How Can I Care for My Sensitive Teeth?

When you experience sensitive teeth, the first consideration should be to determine the cause of the pain since it may be difficult to differentiate between sensitive teeth or dentin hypersensitivity and a variety of other tooth pains and discomforts. Dentin or pulpal pain (caused by a noxious agent, i.e. dental caries) can be intensified by thermal change, sweet, and sour, all of which could elicit a hypersensitivity reaction as well. A differential diagnosis to rule out other conditions must be established before resorting to treatment. Diagnostic aids include history of pain, percussion and palpation tests, inspection of the teeth and surrounding tissues, thermal and electric pulp tests, and radiographic examination. Once other causes for tooth pain have been ruled out, and dentin hypersensitivity has become the established diagnosis, an individualized management strategy with suitable treatment recommendations should be developed to address your specific needs.

There are numerous treatment strategies and interventions to manage tooth sensitivity. In addition to pain control, long-term management is most successful when treatment strategies include the elimination or reduction of contributing factors. Sensitive teeth are best managed through self-care, professional care, or a combination of the two. Exposed dentin surfaces that do not elicit pain need only be monitored and treated as needed to reduce tooth decay risk.

What are the different treatment strategies and interventions for sensitive teeth?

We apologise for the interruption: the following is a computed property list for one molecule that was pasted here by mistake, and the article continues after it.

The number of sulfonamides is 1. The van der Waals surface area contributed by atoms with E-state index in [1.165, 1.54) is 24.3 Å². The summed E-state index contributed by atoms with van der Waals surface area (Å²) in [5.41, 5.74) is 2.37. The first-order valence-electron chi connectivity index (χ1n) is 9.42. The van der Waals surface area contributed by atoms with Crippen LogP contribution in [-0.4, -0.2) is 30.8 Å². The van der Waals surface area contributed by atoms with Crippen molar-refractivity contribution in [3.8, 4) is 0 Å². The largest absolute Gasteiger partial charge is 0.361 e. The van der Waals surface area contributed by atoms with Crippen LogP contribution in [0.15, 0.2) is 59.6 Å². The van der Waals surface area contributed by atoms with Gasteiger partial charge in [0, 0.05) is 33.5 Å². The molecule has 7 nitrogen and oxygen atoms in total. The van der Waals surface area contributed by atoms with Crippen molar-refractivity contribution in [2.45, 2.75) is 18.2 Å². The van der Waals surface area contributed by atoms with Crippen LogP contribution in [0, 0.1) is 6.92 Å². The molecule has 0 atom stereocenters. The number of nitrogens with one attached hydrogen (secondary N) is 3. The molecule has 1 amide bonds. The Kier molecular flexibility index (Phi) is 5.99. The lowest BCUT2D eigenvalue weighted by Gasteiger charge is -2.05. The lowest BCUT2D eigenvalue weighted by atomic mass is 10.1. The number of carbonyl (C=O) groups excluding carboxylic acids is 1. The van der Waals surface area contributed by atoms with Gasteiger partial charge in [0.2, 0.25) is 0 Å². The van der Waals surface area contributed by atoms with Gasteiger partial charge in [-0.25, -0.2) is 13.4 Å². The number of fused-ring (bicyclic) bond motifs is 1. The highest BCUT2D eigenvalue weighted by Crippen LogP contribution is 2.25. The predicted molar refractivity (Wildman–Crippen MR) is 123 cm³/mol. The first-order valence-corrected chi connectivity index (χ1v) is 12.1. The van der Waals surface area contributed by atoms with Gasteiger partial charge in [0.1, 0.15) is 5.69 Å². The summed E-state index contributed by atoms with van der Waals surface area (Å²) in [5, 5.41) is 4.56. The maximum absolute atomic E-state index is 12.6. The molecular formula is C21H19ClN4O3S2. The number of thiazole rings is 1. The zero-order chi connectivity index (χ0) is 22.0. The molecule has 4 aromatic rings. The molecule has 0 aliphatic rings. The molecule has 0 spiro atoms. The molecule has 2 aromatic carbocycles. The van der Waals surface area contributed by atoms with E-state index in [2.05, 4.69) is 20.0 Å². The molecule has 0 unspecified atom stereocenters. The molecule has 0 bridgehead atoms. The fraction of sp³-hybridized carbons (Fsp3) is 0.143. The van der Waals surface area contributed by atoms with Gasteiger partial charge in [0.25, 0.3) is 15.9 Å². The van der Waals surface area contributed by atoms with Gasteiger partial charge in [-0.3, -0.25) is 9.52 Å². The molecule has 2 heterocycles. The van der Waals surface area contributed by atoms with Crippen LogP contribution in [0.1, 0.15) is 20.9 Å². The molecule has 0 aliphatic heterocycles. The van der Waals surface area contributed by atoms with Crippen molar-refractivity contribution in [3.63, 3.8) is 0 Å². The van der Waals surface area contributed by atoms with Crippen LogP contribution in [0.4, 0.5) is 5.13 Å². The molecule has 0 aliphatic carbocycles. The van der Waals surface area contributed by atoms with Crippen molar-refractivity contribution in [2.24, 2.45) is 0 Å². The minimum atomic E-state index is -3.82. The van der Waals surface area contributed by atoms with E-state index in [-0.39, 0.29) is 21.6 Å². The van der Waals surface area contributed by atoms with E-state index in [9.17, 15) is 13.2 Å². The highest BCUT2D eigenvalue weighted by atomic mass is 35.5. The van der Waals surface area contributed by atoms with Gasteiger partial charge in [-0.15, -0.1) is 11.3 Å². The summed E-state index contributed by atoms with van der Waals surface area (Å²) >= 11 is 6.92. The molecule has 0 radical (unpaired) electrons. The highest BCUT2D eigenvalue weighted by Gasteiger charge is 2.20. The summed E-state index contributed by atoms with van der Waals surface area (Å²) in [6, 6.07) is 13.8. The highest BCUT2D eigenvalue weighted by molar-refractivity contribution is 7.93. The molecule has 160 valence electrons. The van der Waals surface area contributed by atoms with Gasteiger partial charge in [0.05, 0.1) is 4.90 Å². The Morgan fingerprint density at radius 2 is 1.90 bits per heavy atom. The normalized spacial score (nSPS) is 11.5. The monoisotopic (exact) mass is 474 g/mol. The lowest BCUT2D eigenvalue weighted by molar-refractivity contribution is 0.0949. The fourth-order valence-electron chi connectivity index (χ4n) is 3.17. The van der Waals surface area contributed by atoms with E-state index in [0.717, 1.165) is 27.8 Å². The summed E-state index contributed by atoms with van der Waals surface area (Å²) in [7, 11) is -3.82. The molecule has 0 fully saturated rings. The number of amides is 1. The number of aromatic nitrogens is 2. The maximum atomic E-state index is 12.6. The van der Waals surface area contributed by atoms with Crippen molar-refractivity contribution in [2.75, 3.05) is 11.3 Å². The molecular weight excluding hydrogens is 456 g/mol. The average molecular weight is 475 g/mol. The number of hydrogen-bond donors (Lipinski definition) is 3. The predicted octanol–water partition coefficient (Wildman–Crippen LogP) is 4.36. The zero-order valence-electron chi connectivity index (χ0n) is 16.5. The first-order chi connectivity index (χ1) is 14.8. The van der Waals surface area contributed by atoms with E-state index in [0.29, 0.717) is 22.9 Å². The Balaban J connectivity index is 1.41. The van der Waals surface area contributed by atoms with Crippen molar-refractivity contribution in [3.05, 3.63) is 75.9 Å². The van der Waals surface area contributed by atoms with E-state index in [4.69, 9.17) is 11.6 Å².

Self-care strategies

A thorough assessment and evaluation of your current oral hygiene practices, parafunctional  and dietary habits are necessary prior to recommending strategies to follow as the simple alteration of these alone can positively impact the treatment and prevention of sensitive teeth.

  • Tooth brushing

– Type of toothbrush

A soft toothbrush with rounded bristles lowers the risk of gingival recession and abrasion of cementum and exposed dentin. If you are using power toothbrush, you should grasp the toothbrush lightly and apply minimal pressure.

-Brushing technique and sequence

The brushing sequence is best started in a non-sensitive areas and ended with the most sensitive area. Brushing strokes that are focused on one to two teeth should be used instead of long horizontal strokes reaching across several teeth.

-Use of non-dominant hand

Use of the non-dominant hand by an aggressive brusher forces attention to the tooth brushing task and increases awareness of the need to reduce the amount of pressure applied.

-Change grasp

It takes a conscious effort to change from using a palm grasp. By increasing the awareness of brushing technique, you can focus on brushing thoroughly but gently.

  • Dentifrice


Use of a standard fluoridated dentifrice can cause abrasive particles to be deposited at dentin tubule openings and encourage their closure. Some individuals experience greater tooth sensitivity as a result of using tartar control dentifrices, possibly due to the pyrophosphate content. Its use should be limited to prevent further abrasion and sensitivity.

-Desensitizing dentifrice